I realized years ago that my parents were not capable of apologizing for their behaviour. I have managed to keep a relationship with them but at my age, its more of a friendship than anything else. I see them as being capable everything and that keeps me on my toes. We were all brought up catholics but I felt like we should not even go to church. I did not see the need because it was no use, seeing the way were brought up. I just could not understand why I felt the way I did as a child and through my teenage years. Why so many relationships failed. Why so cold hearted towards other people. Why I could not keep friends or people near me. I would often lash out at anyone who tried to get close to my feelings and often it did not end well. I began to see a pattern of behaviour. This pattern had to change and it was up to me to do it. I had to face my parents and let them know what they did. They may not understand but it had to be done……
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I shared a room with my brother. We would pretend we were asleep when father would come into our room. We learned this because other times we were awake, he would either beat us for anything or talk bad about mom. We would hear the floor creaking and we would close our eyes. I would tell myself to just stay quiet and it will soon pass. He would come into the room and we would hear his feet shuffling. He would whisper our names and make noise to wake us up. We would lie still and eventually, he would leave. We knew we would have another gray night because he would go and bug my sisters too. They would be sympathetic to his behaviour. I was so scared of that drunken man that would creep into my room. I hoped that morning would come fast. The morning brought another clean slate, only to have a gray night again.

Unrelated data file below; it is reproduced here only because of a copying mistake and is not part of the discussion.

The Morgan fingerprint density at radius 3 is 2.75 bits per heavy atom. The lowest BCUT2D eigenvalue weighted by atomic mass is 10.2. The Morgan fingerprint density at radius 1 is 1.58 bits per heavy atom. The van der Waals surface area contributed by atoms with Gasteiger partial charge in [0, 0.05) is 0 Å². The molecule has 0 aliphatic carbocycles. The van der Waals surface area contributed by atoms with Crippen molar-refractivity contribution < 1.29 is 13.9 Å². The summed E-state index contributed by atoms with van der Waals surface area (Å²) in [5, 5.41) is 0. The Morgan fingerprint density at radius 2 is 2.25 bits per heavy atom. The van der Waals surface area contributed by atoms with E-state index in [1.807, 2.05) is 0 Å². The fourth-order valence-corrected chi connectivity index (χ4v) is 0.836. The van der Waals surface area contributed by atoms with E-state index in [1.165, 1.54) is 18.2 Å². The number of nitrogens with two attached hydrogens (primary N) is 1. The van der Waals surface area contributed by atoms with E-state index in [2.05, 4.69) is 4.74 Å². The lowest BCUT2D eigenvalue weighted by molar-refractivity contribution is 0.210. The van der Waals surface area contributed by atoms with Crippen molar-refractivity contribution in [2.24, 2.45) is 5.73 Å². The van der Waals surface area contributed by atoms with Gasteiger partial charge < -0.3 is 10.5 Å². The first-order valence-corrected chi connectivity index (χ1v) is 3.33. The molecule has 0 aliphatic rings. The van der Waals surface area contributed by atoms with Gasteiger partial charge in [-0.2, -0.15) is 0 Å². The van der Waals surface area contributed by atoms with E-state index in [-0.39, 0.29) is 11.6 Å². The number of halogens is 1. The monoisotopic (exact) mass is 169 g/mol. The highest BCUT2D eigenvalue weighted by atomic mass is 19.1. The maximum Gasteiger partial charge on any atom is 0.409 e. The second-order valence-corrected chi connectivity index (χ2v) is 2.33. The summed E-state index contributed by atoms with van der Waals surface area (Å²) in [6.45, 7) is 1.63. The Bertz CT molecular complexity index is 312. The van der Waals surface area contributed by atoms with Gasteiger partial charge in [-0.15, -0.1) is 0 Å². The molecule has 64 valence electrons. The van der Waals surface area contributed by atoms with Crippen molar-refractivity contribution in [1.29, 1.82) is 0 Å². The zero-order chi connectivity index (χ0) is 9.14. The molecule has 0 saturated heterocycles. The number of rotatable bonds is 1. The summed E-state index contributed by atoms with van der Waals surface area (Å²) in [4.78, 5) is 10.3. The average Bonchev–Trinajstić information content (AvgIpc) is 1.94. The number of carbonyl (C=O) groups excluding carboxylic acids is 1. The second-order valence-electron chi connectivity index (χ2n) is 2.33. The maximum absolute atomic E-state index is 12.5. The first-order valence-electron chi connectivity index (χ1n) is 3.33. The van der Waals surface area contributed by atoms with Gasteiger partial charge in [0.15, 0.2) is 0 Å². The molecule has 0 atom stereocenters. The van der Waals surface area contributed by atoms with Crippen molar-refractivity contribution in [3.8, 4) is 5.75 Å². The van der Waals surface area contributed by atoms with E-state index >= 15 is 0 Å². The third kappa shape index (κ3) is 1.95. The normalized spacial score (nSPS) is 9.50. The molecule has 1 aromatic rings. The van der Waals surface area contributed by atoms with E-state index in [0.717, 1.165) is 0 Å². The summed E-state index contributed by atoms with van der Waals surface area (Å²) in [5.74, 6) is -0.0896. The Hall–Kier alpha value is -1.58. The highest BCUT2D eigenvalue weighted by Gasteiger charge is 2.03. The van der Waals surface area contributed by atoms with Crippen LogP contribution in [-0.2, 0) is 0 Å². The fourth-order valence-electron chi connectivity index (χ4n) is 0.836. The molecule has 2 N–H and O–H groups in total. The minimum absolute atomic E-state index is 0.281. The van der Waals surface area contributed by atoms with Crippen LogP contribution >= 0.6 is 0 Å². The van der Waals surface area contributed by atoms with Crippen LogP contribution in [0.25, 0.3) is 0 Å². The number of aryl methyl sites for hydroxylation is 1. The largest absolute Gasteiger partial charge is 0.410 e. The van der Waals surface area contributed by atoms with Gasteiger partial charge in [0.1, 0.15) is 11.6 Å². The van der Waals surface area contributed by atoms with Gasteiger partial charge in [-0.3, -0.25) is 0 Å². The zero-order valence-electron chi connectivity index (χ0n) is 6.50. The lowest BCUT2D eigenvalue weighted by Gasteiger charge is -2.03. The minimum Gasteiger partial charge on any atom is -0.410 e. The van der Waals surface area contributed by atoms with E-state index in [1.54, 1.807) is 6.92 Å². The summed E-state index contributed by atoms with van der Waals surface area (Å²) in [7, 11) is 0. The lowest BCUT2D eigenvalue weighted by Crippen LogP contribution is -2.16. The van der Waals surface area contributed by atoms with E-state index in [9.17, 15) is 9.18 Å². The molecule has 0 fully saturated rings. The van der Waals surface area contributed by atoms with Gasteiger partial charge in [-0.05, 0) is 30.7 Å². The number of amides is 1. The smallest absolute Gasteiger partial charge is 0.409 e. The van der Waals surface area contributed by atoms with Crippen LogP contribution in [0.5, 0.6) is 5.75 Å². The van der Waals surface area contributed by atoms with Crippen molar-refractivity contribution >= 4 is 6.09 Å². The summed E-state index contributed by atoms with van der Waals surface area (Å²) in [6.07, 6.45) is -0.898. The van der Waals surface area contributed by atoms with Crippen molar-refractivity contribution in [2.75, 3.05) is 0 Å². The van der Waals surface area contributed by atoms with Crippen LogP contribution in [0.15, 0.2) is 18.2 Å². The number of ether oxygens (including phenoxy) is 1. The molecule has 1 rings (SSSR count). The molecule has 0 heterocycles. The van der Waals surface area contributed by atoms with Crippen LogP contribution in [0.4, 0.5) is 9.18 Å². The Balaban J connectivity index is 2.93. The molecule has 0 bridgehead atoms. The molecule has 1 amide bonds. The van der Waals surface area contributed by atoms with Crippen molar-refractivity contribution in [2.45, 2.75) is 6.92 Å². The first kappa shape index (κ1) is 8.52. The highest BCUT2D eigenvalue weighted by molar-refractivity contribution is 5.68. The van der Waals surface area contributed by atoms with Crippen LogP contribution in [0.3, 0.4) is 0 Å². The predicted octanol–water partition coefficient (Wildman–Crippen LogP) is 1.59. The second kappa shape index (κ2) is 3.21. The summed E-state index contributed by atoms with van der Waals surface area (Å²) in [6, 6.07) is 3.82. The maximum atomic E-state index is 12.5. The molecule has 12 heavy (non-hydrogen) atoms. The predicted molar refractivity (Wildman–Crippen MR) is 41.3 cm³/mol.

My dad was an alcoholic and wifebeater. A “machista” with very little room for love in his heart. He had his moments of clarity but were few and far between. My brother and I were not allowed show any kind of emotion towards each other or towards him. This was considered not “manly”. My dad would beat us if he observed us hugging or saying, “I love you” to each other, especially when he was drunk. I, as a young boy, still looked up to him because after all he was my dad. I did not know better, I was a child after all. The pain from the belt, the fear form seeing a violent drunk. This was all signs of aurthority. I look at this picture with me and my youngest son. I see a child that feels secure in the arms of his super heroe. Through my tears as I write this blog, I am glad I let my 2 boys express affection, compassion and speak to me about anything. I show them that a parents “love” doesn’t have to hurt.